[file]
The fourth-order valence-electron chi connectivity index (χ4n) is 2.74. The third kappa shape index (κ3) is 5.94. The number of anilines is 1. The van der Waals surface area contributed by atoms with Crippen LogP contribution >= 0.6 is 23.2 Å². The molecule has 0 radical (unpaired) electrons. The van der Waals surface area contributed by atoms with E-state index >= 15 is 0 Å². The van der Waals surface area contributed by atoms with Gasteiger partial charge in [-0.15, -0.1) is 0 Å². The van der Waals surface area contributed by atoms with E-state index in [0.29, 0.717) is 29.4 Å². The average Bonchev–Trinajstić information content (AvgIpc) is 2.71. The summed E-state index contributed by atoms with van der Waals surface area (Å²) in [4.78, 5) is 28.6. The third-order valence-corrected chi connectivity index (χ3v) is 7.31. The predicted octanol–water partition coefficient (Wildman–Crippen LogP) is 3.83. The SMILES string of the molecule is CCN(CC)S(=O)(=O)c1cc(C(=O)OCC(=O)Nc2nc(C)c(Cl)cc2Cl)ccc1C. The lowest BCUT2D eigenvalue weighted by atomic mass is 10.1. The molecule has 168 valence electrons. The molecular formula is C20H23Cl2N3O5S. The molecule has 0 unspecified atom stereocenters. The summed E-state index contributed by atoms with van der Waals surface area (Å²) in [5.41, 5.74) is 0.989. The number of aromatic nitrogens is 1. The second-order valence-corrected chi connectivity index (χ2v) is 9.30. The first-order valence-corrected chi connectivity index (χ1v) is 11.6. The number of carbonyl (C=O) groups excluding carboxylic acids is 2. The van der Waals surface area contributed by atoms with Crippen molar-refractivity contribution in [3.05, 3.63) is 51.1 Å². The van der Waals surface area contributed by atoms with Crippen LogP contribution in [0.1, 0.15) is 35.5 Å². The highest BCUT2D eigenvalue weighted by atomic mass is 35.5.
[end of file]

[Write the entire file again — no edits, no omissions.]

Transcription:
The fourth-order valence-electron chi connectivity index (χ4n) is 2.74. The third kappa shape index (κ3) is 5.94. The number of anilines is 1. The van der Waals surface area contributed by atoms with Crippen LogP contribution >= 0.6 is 23.2 Å². The molecule has 0 radical (unpaired) electrons. The van der Waals surface area contributed by atoms with E-state index >= 15 is 0 Å². The van der Waals surface area contributed by atoms with Gasteiger partial charge in [-0.15, -0.1) is 0 Å². The van der Waals surface area contributed by atoms with E-state index in [0.29, 0.717) is 29.4 Å². The average Bonchev–Trinajstić information content (AvgIpc) is 2.71. The summed E-state index contributed by atoms with van der Waals surface area (Å²) in [4.78, 5) is 28.6. The third-order valence-corrected chi connectivity index (χ3v) is 7.31. The predicted octanol–water partition coefficient (Wildman–Crippen LogP) is 3.83. The SMILES string of the molecule is CCN(CC)S(=O)(=O)c1cc(C(=O)OCC(=O)Nc2nc(C)c(Cl)cc2Cl)ccc1C. The lowest BCUT2D eigenvalue weighted by atomic mass is 10.1. The molecule has 168 valence electrons. The molecular formula is C20H23Cl2N3O5S. The molecule has 0 unspecified atom stereocenters. The summed E-state index contributed by atoms with van der Waals surface area (Å²) in [5.41, 5.74) is 0.989. The number of aromatic nitrogens is 1. The second-order valence-corrected chi connectivity index (χ2v) is 9.30. The first-order valence-corrected chi connectivity index (χ1v) is 11.6. The number of carbonyl (C=O) groups excluding carboxylic acids is 2. The van der Waals surface area contributed by atoms with Crippen molar-refractivity contribution in [3.05, 3.63) is 51.1 Å². The van der Waals surface area contributed by atoms with Crippen LogP contribution in [0.1, 0.15) is 35.5 Å². The highest BCUT2D eigenvalue weighted by atomic mass is 35.5.